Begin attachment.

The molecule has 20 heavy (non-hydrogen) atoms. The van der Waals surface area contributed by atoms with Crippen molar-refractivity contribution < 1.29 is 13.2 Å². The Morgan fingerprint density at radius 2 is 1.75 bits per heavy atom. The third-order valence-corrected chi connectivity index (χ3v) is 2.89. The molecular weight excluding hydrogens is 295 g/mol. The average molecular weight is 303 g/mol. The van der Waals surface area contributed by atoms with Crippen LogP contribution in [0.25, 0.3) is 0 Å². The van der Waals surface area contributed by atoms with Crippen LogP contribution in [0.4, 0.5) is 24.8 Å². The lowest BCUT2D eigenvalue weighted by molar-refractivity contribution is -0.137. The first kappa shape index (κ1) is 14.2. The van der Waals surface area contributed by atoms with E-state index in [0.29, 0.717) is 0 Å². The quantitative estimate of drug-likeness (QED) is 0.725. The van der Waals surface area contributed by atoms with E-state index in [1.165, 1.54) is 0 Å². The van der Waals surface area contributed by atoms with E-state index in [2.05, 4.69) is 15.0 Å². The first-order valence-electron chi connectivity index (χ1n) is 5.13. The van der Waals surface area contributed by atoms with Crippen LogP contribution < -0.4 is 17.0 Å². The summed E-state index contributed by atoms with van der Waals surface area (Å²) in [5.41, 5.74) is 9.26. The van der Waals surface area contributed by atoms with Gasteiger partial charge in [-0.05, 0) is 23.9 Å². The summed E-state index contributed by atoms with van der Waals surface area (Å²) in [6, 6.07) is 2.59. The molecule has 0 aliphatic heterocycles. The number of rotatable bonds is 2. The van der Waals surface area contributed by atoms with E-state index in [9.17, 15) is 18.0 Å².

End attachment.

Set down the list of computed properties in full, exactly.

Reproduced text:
The molecule has 20 heavy (non-hydrogen) atoms. The van der Waals surface area contributed by atoms with Crippen molar-refractivity contribution < 1.29 is 13.2 Å². The Morgan fingerprint density at radius 2 is 1.75 bits per heavy atom. The third-order valence-corrected chi connectivity index (χ3v) is 2.89. The molecular weight excluding hydrogens is 295 g/mol. The average molecular weight is 303 g/mol. The van der Waals surface area contributed by atoms with Crippen LogP contribution in [0.25, 0.3) is 0 Å². The van der Waals surface area contributed by atoms with Crippen LogP contribution in [0.4, 0.5) is 24.8 Å². The lowest BCUT2D eigenvalue weighted by molar-refractivity contribution is -0.137. The first kappa shape index (κ1) is 14.2. The van der Waals surface area contributed by atoms with E-state index in [0.29, 0.717) is 0 Å². The quantitative estimate of drug-likeness (QED) is 0.725. The van der Waals surface area contributed by atoms with E-state index in [1.165, 1.54) is 0 Å². The van der Waals surface area contributed by atoms with E-state index in [2.05, 4.69) is 15.0 Å². The first-order valence-electron chi connectivity index (χ1n) is 5.13. The van der Waals surface area contributed by atoms with Crippen LogP contribution < -0.4 is 17.0 Å². The summed E-state index contributed by atoms with van der Waals surface area (Å²) in [5.41, 5.74) is 9.26. The van der Waals surface area contributed by atoms with Gasteiger partial charge in [-0.05, 0) is 23.9 Å². The summed E-state index contributed by atoms with van der Waals surface area (Å²) in [6, 6.07) is 2.59. The molecule has 0 aliphatic heterocycles. The number of rotatable bonds is 2. The van der Waals surface area contributed by atoms with E-state index in [9.17, 15) is 18.0 Å².